Titular, Temulency, and Tetragram

What I really want to write about is the book I mentioned in yesterday’s blog, The Superior Person’s Book of Words, but neither the title, the author’s name, Peter Bowler, nor the publisher’s handle, David R. Godine, begin with a “T.”

So, to meet the minimal requirement and to showcase the wit of this Australian lexicographer, I’m  extracting three of Bowler’s seventeen listed T-words.

Titular a. “Derived from the holding of a title; nominal. Thus the titular head of a country is usually the President, Prime Minister, Dictator, etc, as distinct from the effective head, who is usually his wife, cleaning lady, golfing partner, etc. ”

Temulency n. “Inebriation, drunkenness. Another good one for sick-leave application forms.”

Tetragram n. “A word with four letters. Note that the phrase “four-letter word” is pejorative (q.v.), but that tetragram is not. Do what you can to remedy this situation.”

The Superior Person’s Book of Words was Bowler’s first book, published in 1979.  Everything about this book makes me smile, including the cleverly composed jacket copy describing him as some who

becomes noticeably tongue-tied in the face of questioning and indeed has been known to break down completely and admit to being just an easily confused fat man with a poor memory

and the author’s demurring stabs at humility in the Acknowledgments:

I cannot let these definitions go before the public without acknowledging the contributions made by Dr. Ernest Foot…who worked with me on the manuscripts and wrote several of the definitions. To me should go much of the credit for whatever virtues this book possess; the odium for any faults must rest entirely with him.”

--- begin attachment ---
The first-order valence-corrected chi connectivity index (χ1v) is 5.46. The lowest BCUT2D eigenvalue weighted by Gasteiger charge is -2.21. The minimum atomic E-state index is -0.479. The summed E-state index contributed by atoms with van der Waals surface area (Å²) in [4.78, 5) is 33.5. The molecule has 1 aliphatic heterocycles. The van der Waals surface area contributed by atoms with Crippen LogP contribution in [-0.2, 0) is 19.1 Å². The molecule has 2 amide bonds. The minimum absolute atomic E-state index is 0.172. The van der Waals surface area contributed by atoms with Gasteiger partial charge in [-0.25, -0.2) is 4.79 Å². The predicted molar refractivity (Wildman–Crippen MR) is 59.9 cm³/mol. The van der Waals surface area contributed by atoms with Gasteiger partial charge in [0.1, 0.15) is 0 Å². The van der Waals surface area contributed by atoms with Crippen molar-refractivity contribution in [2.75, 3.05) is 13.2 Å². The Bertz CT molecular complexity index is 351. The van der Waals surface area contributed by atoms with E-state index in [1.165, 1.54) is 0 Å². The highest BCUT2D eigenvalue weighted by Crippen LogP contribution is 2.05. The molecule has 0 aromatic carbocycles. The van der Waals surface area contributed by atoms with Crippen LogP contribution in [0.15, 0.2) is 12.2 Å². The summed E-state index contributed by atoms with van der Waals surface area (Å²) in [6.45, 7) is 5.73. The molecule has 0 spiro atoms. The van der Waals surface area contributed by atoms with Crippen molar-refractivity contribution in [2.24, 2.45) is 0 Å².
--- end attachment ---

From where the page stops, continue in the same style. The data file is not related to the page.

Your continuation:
Two more word books followed. The Superior Person’s Second Book of Wierd and Wondrous Words (1992), and The Superior Persons Third Book of Well-Bred Words (2001).In addition to Bowler’s erudite word books, he wrote a book about cults; The True Believer;  two novels, Human Remains and The De Reszke Record; a children’s book of verse, The Creepy-Crawly, and, a book on child development, Your Child from One to Ten.

His niche popularity (at least one of his word books has been in print since 1969) resulted in Godine’s publication of a three-box set In 2012. The author’s purpose was to give readers

a more finely tuned engine of the language they speak, so they may more readily assert their linguistic superiority over their fellow travelers at the traffic stops of life.

Who doesn’t enjoy Bowler’s pillage of the arcanum of archaic and obscure, esoteric and unusual words? On the Godine web page, his publishers say that Bowler has had a “Road to Damascus” conversion, prompting the return to simple, straightforward language. They published The Superior Person’s Field Guide to Deceitful, Deceptive, and Downright Dangerous Language in 2007— Ten years ago!

I think I better read it.

David Bodine 

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